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Top court actions helped villager who illegally purchased corns

By CAO YIN | China Daily | Updated: 2017-02-18 07:50

Top court actions helped villager who illegally purchased corns

Wang Lijun accepts interviews after he is announced as innocent at court in the Inner Mongolia autonomous region on Friday. HEI KE/CHINA DAILY

A villager who was penalized for illegally purchasing corn was pardoned on Friday at a court in the Inner Mongolia autonomous region.

The intermediate court in the region's Bayannur city overturned the original judgment and announced Wang Lijun innocent.

Wang, who was sentenced to one year in jail with a two-year reprieve, showed his excitement after the announcement, saying, "I'm happy with the result".

The 46-year-old villager was given the sentence during the first trial at Linhe District People's Court in the city on April 15 after he was said to have obtained 6,000 yuan ($874) in profits by purchasing corn without a business license between November 2014 and January 2015.

The court also fined him 20,000 yuan.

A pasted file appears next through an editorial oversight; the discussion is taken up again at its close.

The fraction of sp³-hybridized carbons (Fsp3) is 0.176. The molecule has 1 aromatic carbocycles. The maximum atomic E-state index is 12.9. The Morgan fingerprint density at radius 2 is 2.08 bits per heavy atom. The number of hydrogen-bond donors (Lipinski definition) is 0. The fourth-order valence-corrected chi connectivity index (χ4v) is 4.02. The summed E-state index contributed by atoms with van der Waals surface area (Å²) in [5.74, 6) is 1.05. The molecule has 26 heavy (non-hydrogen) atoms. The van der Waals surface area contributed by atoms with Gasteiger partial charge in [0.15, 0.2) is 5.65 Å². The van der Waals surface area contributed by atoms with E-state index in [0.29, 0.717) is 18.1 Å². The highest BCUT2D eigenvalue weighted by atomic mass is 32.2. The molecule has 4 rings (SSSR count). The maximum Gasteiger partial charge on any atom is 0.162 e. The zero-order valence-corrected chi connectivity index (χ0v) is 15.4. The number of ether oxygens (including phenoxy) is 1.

The villager handed the fine to the court and did not appeal to a higher court at that time.

But after a review, the Supreme People's Court made a decision on Dec 16, asking the city's court to retry the case over the erroneous application of law by the district court.

Wang Dianxue, the villager's attorney, applauded the national top court's decision, "as it is a duty for judicial authorities to have a retrial if they find something wrong in verdicts".

"The seriousness of the case is not big enough to be defined as a criminal case. The purchase didn't disturb public order," the attorney said. "It's a kind of an administrative violation or it doesn't need to be criminally penalized."

The fact that the top court took initiative to correct wrongful convictions without requiring an appeal should be encouraged, he said, adding "which is the bigger significance of the pardon".

He said that he was glad to witness his client pronounced not guilty, "because the evidence of his corn purchase made it hard to prove he violated the Criminal Law."

The villager said that he did not know what to do after he was sentenced.

"I was afraid to say I was innocent, as I worried I might be jailed," Wang Lijun said.

"But now the top court proved me not guilty," he said.

Ruan Qilin, a law professor at China University of Political Science and Law, said the correction reflects the rule of law, adding that it will guide courts to strictly apply criminal charges when penalizing people.

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